It isn't very satisfying to write about a mountain we failed to summit but after all the deaths this year it doesn't bother me to admit we were overly cautious. The weather was great and there was no reason for us to not have summited. But because we got a late start from Muir (2:02 am) and sat in a traffic jam on Ingram Flats (for over an hour) there was no way we were going to make it up and back in a reasonable amount of time.
Words of advice:
Don't leave after the RMI guide groups;
Try to sleep more than 2 hours (six would have been nice);
Don't expect to be able to pass other rope teams on the glacier (if it is sketchy, people will be using running belays and moving very slowly over narrow snow bridges, so you have to wait your turn);
Boil your drinking water before, not after cooking beans and rice in your pot;
Safety first, using every piece of protection and all the running belays is slow but it beats falling off the mountain;
Use lots and lots of sunscreen;
Remember to save some energy for the decent. If you burn yourself out on a push to the summit and have nothing left, getting back through the Ingram Glacier and Cathedral Gap will not be fun or safe.
I will be back next year for another attempt and I will have learned a lot from this year's mistakes...
an epic...i'll have to write a trip report for this one. 3+ feet of snow, wind, 36 hours in a tent at high camp, incredible descent w/ near-death avalanche incident along the way, and more. The mountain really kicked our ass...
very nice trip, not many people. The route was in surprisingly good shape for this late in the season. Unusually cold weather for this time of year and some snowfall overnight - didnt cause any problems, but enough to make the mountain look white, pristine and very alpine in character. Camped up near the summit - the overnight temperature dropped to about -15 fahrenheit (MINUS fifteen, thats right) but there was no wind at all so it wasnt too bad.
Climbed Gib Ledges the day before, today had much better weather. Ingraham Direct was in great shape.
Gib Ledges was in good shape, but the weather deteriorated above 13,000 feet.
My first 14'er. Also where I realised that altitude sickness feels a lot like mono.
I managed to avoid contracting High Altitiude Espresso Edema on this, my second attempt to conquer the mountain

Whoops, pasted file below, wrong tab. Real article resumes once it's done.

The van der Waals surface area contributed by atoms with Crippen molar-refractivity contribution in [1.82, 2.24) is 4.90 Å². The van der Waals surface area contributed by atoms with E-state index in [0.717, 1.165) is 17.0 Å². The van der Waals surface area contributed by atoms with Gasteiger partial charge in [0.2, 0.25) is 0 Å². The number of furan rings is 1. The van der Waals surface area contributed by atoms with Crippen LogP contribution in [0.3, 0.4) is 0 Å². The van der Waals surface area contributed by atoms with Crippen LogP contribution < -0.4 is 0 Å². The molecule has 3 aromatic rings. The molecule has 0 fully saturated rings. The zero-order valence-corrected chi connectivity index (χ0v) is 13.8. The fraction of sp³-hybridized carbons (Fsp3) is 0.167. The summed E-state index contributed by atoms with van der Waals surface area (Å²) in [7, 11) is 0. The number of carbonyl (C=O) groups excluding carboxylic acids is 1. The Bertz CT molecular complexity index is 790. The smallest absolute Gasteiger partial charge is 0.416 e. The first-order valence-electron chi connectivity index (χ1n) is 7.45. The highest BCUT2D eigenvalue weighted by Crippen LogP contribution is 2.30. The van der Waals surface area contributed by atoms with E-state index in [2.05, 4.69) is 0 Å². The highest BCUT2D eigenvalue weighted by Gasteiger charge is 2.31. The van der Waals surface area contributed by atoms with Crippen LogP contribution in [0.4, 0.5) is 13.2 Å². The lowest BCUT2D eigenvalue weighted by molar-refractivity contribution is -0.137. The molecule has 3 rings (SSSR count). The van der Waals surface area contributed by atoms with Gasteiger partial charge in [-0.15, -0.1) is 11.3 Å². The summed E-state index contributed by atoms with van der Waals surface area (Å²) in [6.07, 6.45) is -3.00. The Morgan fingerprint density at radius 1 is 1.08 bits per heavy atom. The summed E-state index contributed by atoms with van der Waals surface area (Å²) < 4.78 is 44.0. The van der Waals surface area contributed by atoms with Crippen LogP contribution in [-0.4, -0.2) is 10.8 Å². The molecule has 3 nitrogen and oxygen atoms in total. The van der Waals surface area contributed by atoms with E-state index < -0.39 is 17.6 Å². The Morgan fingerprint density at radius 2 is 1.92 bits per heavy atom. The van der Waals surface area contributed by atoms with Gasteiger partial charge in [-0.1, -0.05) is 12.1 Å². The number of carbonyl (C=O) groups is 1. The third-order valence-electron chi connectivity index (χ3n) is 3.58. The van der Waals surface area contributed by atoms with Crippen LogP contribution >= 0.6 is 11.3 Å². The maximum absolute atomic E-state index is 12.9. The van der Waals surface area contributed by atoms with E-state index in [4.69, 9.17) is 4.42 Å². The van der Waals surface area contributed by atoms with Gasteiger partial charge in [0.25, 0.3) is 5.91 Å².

I even managed to avoid betting mashed or swallowed whole by my mutinous climbing partners who were crazed for starch and carbs!
Perseverance pays off - read all about my adventures by checking out Washington State in the Travel Archive of my website: www.spudstravels.com
This was my first real mountaineering experience. Attended RMI Expedition Seminar and spent five days on the mountain. Had perfect weather and an overall GREAT experience! Views of Adams, St. Helens, Hood, and Jefferson fueled the fire to return for more!
Our group did not stay at Camp Muir and instead made camps on the Muir Snowfield @ ~7,700' & 9,600' Camp Protectio ("Camp Condom"). Both are excellent sites if it is desired to avoid the crowds at Camp Muir.
A wonderful trip, I will definitely be making more attempts!
Climbed to the summit via the DC route on August 9, 1969. I have posted the whole story under trip reports as "5 days on the mountain" I'm now currently converting my slides via scanner to digital and the pics I have posted are easily seen by clicking on my name at the top of this entry. I know this is truly ancient history, but a climb to the summit of Rainier is for many of us, one of the most memorable events we can be involved in.
More pics to come as I get them scanned.
Tried it once by the Ingraham direct, making it to the summit crater, but no Columbia Crest. This was in December, the wind was screaming, knocking us all over. Of our party of four, 3 of us got light frostbite on faces, toes, or fingers. I just got over the flu, and was too weak to cross the summit crater. How pathetic.
Tried it twice by the old tried and true Camp Muir DC slog. First in early March, saw a massive avalanche sweep off the Wilson headwall, got spooked and turned around. Second time in August, nasty thunderstorms chased us back after crossing the Cathedral rocks.
Tried it twice by the Kautz Glacier, both times in June, the supposedly best time to attempt Rainier. Yeah, whatever, weather nailed us both times, never been above camp Hazard, though the route up the Kautz to Hazard is a lot more fun and direct.
Trying to work up the willpower to give a 6th attempt.
Great experiance and one of the best sunrises ever. Climbed with the Climb for Clean Air, raised money for the STate of Washingtons Lung Association.
Left the hut at midnight and was on top by 7am.. got very cold toward sunrise, reccomend a down jacket in your ruck sack to use when you make stops.
Oh, lost a water bottle in a cravasse, in a black OR waterbottle parka. If anyone finds it, will you please email me to return? Thanks!